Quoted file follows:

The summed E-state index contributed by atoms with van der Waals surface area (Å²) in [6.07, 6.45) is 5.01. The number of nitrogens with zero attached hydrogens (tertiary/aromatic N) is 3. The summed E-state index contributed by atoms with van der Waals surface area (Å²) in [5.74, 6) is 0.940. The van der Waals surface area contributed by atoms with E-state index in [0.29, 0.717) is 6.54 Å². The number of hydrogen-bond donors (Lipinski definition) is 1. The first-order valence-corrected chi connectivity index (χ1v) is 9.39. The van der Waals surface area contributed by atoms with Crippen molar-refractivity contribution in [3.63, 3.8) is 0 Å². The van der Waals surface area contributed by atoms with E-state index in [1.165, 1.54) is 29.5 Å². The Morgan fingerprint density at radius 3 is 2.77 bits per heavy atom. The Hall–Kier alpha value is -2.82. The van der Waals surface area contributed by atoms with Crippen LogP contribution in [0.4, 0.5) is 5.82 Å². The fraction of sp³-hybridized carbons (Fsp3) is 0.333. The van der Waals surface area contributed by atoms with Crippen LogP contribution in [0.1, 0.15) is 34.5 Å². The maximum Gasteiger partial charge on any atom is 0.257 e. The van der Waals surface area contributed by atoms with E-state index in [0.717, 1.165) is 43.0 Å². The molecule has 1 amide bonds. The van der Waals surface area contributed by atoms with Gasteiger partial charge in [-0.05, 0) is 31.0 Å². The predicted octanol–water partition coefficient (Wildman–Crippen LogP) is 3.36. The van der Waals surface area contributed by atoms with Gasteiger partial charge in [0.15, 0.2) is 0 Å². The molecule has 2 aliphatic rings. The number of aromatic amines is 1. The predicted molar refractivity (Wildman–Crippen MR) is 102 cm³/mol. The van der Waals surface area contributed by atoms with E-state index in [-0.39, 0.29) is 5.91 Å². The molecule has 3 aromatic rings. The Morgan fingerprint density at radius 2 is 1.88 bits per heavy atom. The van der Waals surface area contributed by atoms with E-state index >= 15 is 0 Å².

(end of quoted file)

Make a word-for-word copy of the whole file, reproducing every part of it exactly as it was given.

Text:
The summed E-state index contributed by atoms with van der Waals surface area (Å²) in [6.07, 6.45) is 5.01. The number of nitrogens with zero attached hydrogens (tertiary/aromatic N) is 3. The summed E-state index contributed by atoms with van der Waals surface area (Å²) in [5.74, 6) is 0.940. The van der Waals surface area contributed by atoms with E-state index in [0.29, 0.717) is 6.54 Å². The number of hydrogen-bond donors (Lipinski definition) is 1. The first-order valence-corrected chi connectivity index (χ1v) is 9.39. The van der Waals surface area contributed by atoms with Crippen molar-refractivity contribution in [3.63, 3.8) is 0 Å². The van der Waals surface area contributed by atoms with E-state index in [1.165, 1.54) is 29.5 Å². The Morgan fingerprint density at radius 3 is 2.77 bits per heavy atom. The Hall–Kier alpha value is -2.82. The van der Waals surface area contributed by atoms with Crippen LogP contribution in [0.4, 0.5) is 5.82 Å². The fraction of sp³-hybridized carbons (Fsp3) is 0.333. The van der Waals surface area contributed by atoms with Crippen LogP contribution in [0.1, 0.15) is 34.5 Å². The maximum Gasteiger partial charge on any atom is 0.257 e. The van der Waals surface area contributed by atoms with E-state index in [0.717, 1.165) is 43.0 Å². The molecule has 1 amide bonds. The van der Waals surface area contributed by atoms with Gasteiger partial charge in [-0.05, 0) is 31.0 Å². The predicted octanol–water partition coefficient (Wildman–Crippen LogP) is 3.36. The van der Waals surface area contributed by atoms with Gasteiger partial charge in [0.15, 0.2) is 0 Å². The molecule has 2 aliphatic rings. The number of aromatic amines is 1. The predicted molar refractivity (Wildman–Crippen MR) is 102 cm³/mol. The van der Waals surface area contributed by atoms with E-state index in [-0.39, 0.29) is 5.91 Å². The molecule has 3 aromatic rings. The Morgan fingerprint density at radius 2 is 1.88 bits per heavy atom. The van der Waals surface area contributed by atoms with E-state index >= 15 is 0 Å².